If you are looking for an answer to the question What is Artificial Intelligence? and you only have a minute, then here's the definition the Association for the Advancement of Artificial Intelligence offers on its home page: "the scientific understanding of the mechanisms underlying thought and intelligent behavior and their embodiment in machines."
However, if you are fortunate enough to have more than a minute, then please get ready to embark upon an exciting journey exploring AI (but beware, it could last a lifetime) …
Berlin-based LoRaWAN manufacturer MatchX released the EdgeX AI Development Kit, set to improve both LoRaWAN and NB-IoT capabilities around the globe. EdgeX has been specifically designed to be programmed with an embedded artificial intelligence capable of analyzing everything from human emotions to city traffic patterns and street maintenance requirements. Unlike other devices, EdgeX completes its analysis on the device, transmitting the analysis results over a LoRaWAN or NB-IoT connection to ensure the utmost privacy of passersby. LoRaWAN and NB-IoT are low-power wireless solutions with limited bandwidth. Because of this, sensors using these networks can function for up to ten years on a single battery.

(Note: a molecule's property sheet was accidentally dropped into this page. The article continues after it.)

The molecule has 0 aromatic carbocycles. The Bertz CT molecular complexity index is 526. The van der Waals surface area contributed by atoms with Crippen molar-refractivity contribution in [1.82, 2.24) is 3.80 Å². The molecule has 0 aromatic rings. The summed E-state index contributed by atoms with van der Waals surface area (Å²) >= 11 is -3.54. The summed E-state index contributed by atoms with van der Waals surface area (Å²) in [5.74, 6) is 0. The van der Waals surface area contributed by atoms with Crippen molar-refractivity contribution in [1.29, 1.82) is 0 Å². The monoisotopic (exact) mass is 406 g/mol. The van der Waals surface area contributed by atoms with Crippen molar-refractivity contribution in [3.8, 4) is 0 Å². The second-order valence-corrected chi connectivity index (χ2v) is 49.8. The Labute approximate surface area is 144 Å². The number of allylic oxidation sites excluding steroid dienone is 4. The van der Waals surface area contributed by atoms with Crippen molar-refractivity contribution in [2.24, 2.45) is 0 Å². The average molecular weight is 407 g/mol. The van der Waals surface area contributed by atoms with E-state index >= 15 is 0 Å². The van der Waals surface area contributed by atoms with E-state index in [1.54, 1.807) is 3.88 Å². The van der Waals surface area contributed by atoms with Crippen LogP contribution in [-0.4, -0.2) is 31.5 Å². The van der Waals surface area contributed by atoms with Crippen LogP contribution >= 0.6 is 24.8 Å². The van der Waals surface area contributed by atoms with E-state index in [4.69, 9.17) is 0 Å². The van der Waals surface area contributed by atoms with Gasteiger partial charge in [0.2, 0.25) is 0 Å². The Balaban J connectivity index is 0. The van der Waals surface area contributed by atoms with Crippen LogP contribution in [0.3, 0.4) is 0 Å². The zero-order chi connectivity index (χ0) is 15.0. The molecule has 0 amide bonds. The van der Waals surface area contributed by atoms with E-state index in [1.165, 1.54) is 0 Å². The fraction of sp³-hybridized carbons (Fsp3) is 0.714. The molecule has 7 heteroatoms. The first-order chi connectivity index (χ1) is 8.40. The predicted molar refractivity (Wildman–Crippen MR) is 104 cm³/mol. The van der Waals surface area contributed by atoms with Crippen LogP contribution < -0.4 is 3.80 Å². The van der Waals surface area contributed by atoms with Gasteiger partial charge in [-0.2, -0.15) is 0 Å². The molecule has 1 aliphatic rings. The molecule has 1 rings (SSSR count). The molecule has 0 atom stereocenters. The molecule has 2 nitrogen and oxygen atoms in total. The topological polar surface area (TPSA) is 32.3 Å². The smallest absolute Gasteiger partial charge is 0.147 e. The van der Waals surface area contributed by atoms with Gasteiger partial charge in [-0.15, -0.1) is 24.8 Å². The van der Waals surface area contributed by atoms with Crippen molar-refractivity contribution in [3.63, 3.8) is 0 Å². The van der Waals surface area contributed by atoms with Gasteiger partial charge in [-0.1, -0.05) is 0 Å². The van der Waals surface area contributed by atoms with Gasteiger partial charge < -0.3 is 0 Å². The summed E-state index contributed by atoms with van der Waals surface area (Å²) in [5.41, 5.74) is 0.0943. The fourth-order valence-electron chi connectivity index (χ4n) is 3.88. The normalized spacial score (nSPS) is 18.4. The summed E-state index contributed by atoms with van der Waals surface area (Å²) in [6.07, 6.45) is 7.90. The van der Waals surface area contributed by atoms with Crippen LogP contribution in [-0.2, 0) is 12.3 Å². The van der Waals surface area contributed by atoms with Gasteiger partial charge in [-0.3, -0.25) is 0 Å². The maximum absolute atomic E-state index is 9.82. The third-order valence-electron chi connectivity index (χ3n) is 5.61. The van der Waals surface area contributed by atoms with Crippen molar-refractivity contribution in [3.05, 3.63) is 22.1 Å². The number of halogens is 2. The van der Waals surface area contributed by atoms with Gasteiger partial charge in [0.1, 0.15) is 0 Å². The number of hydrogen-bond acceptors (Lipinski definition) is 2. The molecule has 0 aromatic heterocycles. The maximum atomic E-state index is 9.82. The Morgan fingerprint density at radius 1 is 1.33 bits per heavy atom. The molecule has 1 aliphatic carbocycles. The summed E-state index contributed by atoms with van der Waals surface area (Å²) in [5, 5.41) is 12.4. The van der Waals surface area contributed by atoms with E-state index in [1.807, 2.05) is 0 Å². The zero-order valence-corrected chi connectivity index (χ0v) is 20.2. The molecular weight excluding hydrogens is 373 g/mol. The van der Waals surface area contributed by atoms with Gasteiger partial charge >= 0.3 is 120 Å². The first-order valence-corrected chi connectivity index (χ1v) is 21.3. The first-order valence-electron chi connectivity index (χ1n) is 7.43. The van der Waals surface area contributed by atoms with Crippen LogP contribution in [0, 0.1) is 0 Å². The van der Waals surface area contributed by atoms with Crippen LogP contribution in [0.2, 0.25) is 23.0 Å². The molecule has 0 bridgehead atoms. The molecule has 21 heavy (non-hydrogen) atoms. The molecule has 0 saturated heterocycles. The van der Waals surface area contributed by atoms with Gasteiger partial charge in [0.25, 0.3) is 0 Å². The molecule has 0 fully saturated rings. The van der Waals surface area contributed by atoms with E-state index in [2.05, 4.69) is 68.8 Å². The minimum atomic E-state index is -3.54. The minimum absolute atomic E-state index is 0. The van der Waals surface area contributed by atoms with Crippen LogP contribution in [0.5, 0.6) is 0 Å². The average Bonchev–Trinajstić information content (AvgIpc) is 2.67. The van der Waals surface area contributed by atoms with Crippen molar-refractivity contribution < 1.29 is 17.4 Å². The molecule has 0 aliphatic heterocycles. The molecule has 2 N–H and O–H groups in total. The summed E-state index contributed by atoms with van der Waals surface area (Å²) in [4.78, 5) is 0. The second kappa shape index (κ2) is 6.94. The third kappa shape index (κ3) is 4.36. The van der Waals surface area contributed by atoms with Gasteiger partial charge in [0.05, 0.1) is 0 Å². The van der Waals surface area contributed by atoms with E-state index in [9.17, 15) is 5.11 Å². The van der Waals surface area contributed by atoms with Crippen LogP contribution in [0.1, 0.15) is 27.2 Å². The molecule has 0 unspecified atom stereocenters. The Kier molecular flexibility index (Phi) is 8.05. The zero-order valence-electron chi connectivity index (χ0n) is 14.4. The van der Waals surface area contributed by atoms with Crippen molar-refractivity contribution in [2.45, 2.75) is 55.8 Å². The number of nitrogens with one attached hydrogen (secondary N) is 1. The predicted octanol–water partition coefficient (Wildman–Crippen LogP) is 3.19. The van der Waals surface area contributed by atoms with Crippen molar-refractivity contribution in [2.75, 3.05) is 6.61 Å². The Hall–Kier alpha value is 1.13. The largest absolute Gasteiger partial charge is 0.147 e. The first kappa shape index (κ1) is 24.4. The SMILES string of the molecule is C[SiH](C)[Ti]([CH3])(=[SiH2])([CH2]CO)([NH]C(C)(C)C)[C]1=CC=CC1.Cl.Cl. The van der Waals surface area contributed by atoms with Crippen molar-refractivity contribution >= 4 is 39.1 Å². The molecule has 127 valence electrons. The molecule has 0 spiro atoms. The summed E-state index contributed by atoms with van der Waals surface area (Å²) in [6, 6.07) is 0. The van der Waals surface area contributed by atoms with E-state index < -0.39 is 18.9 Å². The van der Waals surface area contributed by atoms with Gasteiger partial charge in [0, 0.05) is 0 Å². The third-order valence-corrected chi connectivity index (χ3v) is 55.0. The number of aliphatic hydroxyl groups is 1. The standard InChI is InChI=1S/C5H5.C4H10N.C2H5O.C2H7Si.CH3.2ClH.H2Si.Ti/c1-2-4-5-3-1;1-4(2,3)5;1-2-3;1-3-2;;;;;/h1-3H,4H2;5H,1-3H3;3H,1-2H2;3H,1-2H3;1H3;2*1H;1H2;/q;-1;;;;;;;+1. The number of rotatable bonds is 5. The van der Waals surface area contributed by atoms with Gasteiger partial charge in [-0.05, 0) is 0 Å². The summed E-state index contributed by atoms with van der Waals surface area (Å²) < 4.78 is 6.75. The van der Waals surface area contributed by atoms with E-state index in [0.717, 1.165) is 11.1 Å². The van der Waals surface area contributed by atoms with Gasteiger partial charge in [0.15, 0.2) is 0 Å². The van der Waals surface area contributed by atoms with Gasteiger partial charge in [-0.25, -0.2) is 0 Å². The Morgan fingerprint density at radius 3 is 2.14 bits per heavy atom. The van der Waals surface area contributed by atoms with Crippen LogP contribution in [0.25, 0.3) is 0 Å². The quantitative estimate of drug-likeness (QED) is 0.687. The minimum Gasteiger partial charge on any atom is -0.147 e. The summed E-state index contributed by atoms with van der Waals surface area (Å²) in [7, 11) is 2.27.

Warangal Urban: A two week Faculty Development Program (FDP) commenced at Kakatiya Institute of Technology & Science, Warangal (KITSW) on Monday. It is being organised by the department Computer Science & Engineering(CSE), KITSW, and sponsored by Department of Science & Technology (DST), New Delhi. It will be held from November 11 to 22. Addressing the faculty Prof. T. Sreenivasulu said that the main objective of this FDP is to contribute to the cross fertilization between the research on machine learning methods and their applications to speech processing. The participants should learn the basic algorithms that helps to build and apply prediction functions with an emphasis on practical applications. He also appreciated KITSW for conduction of FDP/Workshops regularly in equivalent to IITs and NITs for benefit of faculty and students.